I've noted, even fewer would know what to make of what they find. While a
law review article on the First Amendment is as easily understandable as a
court case on the same matter, a foreign court decision on a matter of
freedom of expression requires investment of substantial study into the
background of that nation's legal system, alternative texts, legitimacy of
translations, etc., etc.
From: Mark Tushnet [mailto:tushnet at law.georgetown.edu]
Sent: Thu 1/12/2006 10:41 PM
To: Sisk, Gregory C.
Cc: 'lawcourts-l at usc.edu'; 'CONLAWPROF at lists.ucla.edu'
Subject: Re: RE: Question/a suggestion to the list
I've written on this question, with one article forthcoming in
Minnesota, another in Baltimore, and probably [I hope I can get it
done] in Albany, so I won't address any but this of Greg Sisk's
arguments here. The one that caught my attention was this:
"But to cite to such foreign decisions inevitably leaves the
impression that they have some authoritative weight." My
question is this: What of citations of law review articles (to
sharpen the point: by members of this list, and making
arguments of law rather than presenting empirical information)?
From: MatthewHPolSci at aol.com [mailto:MatthewHPolSci at aol.com]
Sent: Thu 1/12/2006 11:30 PM
To: tushnet at law.georgetown.edu; Sisk, Gregory C.
Cc: lawcourts-l at usc.edu; CONLAWPROF at lists.ucla.edu
Subject: Re: Question/a suggestion to the list
Since I introduced the "local people" element into the argument, I have to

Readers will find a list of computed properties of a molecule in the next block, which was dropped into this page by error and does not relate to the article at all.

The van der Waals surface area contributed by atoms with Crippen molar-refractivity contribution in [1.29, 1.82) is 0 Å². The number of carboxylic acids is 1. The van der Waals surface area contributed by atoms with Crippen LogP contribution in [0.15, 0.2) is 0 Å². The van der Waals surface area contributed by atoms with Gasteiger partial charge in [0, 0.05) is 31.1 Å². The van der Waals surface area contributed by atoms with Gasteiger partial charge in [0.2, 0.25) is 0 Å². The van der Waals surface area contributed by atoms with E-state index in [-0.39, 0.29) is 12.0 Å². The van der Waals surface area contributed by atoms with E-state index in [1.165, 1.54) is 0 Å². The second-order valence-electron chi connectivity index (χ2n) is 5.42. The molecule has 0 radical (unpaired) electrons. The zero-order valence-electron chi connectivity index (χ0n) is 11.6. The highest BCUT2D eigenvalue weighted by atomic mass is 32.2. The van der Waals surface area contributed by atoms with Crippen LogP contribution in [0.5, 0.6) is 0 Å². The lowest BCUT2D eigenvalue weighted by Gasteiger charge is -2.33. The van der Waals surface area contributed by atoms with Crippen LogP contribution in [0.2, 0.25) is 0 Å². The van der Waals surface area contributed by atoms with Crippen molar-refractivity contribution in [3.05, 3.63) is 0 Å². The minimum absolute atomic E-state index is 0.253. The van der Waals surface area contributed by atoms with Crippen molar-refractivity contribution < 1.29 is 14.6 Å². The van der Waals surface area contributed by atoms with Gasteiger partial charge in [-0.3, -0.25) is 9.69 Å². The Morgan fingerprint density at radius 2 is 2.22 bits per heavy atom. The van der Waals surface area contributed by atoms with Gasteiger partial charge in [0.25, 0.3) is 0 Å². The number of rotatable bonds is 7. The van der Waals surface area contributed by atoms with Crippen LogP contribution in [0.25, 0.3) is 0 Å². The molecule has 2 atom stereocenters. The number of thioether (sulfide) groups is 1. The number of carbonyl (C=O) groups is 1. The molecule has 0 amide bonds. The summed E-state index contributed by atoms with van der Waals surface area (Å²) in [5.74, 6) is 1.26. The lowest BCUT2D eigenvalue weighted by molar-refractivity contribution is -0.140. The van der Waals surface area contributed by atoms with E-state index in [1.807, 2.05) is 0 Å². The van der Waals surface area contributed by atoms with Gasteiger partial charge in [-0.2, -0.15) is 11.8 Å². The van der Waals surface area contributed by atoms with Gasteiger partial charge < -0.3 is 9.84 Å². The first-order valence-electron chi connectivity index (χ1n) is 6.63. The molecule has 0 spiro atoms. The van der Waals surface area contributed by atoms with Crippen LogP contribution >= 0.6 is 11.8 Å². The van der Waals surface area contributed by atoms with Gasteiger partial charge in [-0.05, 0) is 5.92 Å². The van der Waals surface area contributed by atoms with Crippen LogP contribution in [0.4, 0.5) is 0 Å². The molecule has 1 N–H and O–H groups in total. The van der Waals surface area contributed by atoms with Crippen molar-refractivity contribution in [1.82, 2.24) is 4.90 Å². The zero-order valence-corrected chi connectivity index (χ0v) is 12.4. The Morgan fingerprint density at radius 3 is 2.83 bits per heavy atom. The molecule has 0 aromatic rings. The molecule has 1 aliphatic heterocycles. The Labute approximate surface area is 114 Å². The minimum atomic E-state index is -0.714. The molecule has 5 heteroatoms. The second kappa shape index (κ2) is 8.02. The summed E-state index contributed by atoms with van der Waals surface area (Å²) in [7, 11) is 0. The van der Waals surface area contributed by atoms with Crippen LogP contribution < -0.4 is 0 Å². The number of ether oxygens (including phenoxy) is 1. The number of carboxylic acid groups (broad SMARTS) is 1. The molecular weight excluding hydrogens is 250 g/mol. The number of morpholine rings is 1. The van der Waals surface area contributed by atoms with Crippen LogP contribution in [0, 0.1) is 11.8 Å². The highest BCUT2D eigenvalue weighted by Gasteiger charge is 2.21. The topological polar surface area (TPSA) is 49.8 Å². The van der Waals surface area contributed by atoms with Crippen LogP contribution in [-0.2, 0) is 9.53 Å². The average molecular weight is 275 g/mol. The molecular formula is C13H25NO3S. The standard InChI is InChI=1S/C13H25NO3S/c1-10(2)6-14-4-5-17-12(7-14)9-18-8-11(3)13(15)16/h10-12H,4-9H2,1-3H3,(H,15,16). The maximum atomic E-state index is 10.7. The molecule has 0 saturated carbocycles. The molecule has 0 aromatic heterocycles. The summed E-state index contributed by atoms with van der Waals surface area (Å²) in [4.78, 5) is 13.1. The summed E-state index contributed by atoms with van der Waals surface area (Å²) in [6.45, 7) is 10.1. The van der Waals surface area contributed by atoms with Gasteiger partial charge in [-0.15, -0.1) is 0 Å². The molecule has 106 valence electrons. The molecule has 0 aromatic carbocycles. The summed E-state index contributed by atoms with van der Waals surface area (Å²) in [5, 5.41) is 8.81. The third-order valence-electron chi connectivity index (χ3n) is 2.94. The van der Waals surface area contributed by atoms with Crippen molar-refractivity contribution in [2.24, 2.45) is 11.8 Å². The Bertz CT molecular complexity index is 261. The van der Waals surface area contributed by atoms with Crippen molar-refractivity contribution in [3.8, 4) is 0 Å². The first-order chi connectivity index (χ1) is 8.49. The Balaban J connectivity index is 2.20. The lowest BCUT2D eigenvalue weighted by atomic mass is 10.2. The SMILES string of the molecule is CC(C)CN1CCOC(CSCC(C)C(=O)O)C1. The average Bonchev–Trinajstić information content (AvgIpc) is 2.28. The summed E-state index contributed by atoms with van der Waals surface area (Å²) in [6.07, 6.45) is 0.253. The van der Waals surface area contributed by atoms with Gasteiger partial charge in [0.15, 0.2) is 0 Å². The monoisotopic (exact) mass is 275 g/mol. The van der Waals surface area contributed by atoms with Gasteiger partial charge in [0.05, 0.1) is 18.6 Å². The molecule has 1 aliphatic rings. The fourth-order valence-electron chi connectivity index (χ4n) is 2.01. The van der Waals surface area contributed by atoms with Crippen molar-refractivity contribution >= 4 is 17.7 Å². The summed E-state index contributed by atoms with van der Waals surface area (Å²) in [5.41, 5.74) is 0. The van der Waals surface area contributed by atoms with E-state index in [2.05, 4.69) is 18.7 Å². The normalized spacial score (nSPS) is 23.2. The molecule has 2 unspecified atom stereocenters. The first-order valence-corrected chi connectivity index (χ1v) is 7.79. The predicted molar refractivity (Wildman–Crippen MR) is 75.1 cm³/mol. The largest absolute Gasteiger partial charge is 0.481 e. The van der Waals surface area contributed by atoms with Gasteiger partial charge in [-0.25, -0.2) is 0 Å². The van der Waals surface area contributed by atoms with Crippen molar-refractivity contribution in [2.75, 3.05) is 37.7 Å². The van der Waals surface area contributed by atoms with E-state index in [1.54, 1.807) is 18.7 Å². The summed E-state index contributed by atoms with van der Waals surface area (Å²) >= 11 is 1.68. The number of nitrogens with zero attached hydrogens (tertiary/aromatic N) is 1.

respond to one part of Prof. Sisk's response.
1. Any attempt to present views effectively to "local people" is bound to
If it can't be done, it can't be done? Who has tried, when, where, and how?
What theory of learning and persuasion is involved here?
2. It is a good thing that it is bound to fail.
That says maybe there is a chance that it would work, but it would be bad if
Respect to a colleague should forbid my saying "Huh?" So I do not say it. I
merely plead confusion.
Why on earth is not the Sisk Doctrine equally good for all aspects of law?
First Amendment? Second Amendment? Fourth Amendment? Fifth Amendment?
Heaven fobid that one should use the words "slippery slope."
One final question. As a matter of procedure, does the Sisk Doctrine apply
to law, but not to the other fields of expertise and policy where public
opinion (and hence the opinions of the "local people") is empirically (as
well as normatively) relevant.
I usually do not say such things as this. But It strikes me, as one who has
been around this business for some years, that law professors (if the Sisk
Doctrine be taken as a norm) must be scared of democracy.